520 Hart SOB
Washington, D.C. 20510
Sen. Kelly Ayotte
144 Russell SOB
Washington, D.C. 20510
Rep. Ann McLane Kuster
137 Cannon House Office Building
Washington, D.C. 20515
Rep. Carol Shea-Porter
1530 Longworth House Office Building
Washington, D.C. 20515
People from across New Hampshire came out this week to share their thoughts about the Northern Pass project at a series of four U.S. Department of Energy scoping meetings. Dozens of people spoke and many different ideas were presented. Both project supporters and opponents showed how passionate they are when it comes to Northern Pass.
New Hampshire has long been a place that values public engagement and open discourse about important issues. We appreciate that so many participated in the exchange of ideas.
We would like to thank all of those who came to support the Northern Pass and share with their fellow Granite Staters the many benefits of the project. In the coming weeks we will be hosting another round of open houses to speak with residents and answer questions they may have about the project. Please continue to check our Northern Pass website for dates and times.
The U.S. Department of Energy has been holding a series of public forums this week, called scoping meetings, as part of Northern Pass’ federal permitting process. Two meetings have already been held and the two remaining scoping meetings will be held tonight in Whitefield and tomorrow in Colebrook. These meetings are an important step for the project, but they are also just part of a long process of careful review and scrutiny Northern Pass must undergo before gaining approval.
In October 2010, Northern Pass filed its initial application for a Presidential Permit, which will allow Northern Pass to build a transmission line for the import of Québec hydropower across the Canadian border into the United States. Amendments to the application have been made since then, including one that outlines the new proposed Northern Pass route announced in June.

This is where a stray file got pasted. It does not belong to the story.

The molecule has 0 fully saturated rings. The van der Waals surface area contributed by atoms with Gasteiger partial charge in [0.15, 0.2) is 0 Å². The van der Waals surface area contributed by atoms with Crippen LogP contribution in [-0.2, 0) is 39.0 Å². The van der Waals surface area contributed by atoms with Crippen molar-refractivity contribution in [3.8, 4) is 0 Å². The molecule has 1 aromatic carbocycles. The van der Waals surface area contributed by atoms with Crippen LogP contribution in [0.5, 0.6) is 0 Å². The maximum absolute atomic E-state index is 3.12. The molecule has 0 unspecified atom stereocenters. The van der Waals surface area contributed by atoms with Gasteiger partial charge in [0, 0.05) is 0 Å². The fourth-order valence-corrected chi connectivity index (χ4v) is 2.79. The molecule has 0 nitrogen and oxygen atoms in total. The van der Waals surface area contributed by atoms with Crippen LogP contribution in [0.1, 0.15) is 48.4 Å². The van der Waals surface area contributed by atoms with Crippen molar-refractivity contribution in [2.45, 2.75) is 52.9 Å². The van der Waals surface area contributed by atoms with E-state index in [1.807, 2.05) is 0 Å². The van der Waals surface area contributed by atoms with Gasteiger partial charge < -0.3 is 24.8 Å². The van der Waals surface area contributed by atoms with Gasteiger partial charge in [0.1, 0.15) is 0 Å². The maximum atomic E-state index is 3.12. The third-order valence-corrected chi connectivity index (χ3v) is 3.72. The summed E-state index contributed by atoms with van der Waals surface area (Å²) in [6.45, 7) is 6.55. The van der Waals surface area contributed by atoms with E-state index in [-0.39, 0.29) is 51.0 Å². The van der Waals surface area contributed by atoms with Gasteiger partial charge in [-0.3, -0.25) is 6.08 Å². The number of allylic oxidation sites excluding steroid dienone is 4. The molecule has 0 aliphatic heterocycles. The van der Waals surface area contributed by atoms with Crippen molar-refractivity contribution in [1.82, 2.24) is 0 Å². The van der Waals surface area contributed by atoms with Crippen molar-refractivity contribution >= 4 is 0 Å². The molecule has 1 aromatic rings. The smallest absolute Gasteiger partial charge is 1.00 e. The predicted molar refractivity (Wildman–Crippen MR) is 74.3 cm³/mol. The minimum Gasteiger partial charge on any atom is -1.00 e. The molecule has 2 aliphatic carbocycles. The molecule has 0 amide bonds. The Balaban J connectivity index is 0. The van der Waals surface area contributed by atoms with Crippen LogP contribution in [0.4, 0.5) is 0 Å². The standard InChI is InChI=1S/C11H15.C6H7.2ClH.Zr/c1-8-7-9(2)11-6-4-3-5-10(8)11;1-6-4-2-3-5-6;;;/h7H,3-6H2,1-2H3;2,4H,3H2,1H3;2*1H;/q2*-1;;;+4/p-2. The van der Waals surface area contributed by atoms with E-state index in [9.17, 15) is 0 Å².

The DOE will conduct two evaluations, one on environmental impact and another on Northern Pass’ impact on energy reliability. For the Northern Pass, this will include a full Environmental Impact Statement as required by the National Environmental Policy Act. The scoping meetings are focused on gathering information from the public, which will then be used to determine which issues should be studied as the DOE develops its Environmental Impact Statement, and ultimately whether to grant the permit.
The project also submitted an application for a Special Use Permit, which requires specific review of the portion of the proposed line that would travel along an existing 60-year-old utility corridor within the White Mountain National Forest.
Once the environmental analysis and evaluation of the electric reliability criteria is completed, the DOE must obtain a favorable recommendation from the Secretary of State and the Secretary of Defense before a permit may be issued.
As the Presidential permit process continues, Northern Pass will undergo another rigorous review before the New Hampshire Site Evaluation Committee. This group of state officials is tasked with ensuring that Northern Pass is in the public’s best interest and that it is designed, built and operated in a manner that will protect and preserve New Hampshire’s high quality of life.
Both the state and federal permitting reviews are well-established methods designed by law to extensively examine new power generation and transmission projects. We hope to see a large number of people participate in the scoping meetings and are eager to keep the conversation going about the benefits Northern Pass will bring New Hampshire.
Last night the Department of Energy (DOE) held its first scoping meeting in Concord to collect public feedback about the project’s proposed route. We were pleased to see a broad and diverse coalition of supporters attend and voice their support for the clean, low-cost energy, hundreds of green jobs, and millions in new tax revenues Northern Pass will bring to New Hampshire.
Current and former state representatives and senators, business leaders, municipal officials, representatives from the labor community, along with regular New Hampshire citizens, were all among the large contingent of green and blue shirted supporters in attendance.
Since announcing or new, improved route in June, we’ve been working hard to reach out to residents and landowners across New Hampshire to discuss our proposal and answer their questions. Whether it has been at one of our community open houses, individual meetings with landowners, or at a presentation to a local community group, positive feedback and support for the project has been growing.
We understand the public permitting process is just beginning and look forward to the many opportunities in the future for more dialogue on our proposal and the many benefits it can bring to the state and region. We’d like to thank all those who attended and provided comments last night and we are committed to work with all residents, landowners, and stakeholders as the process continues.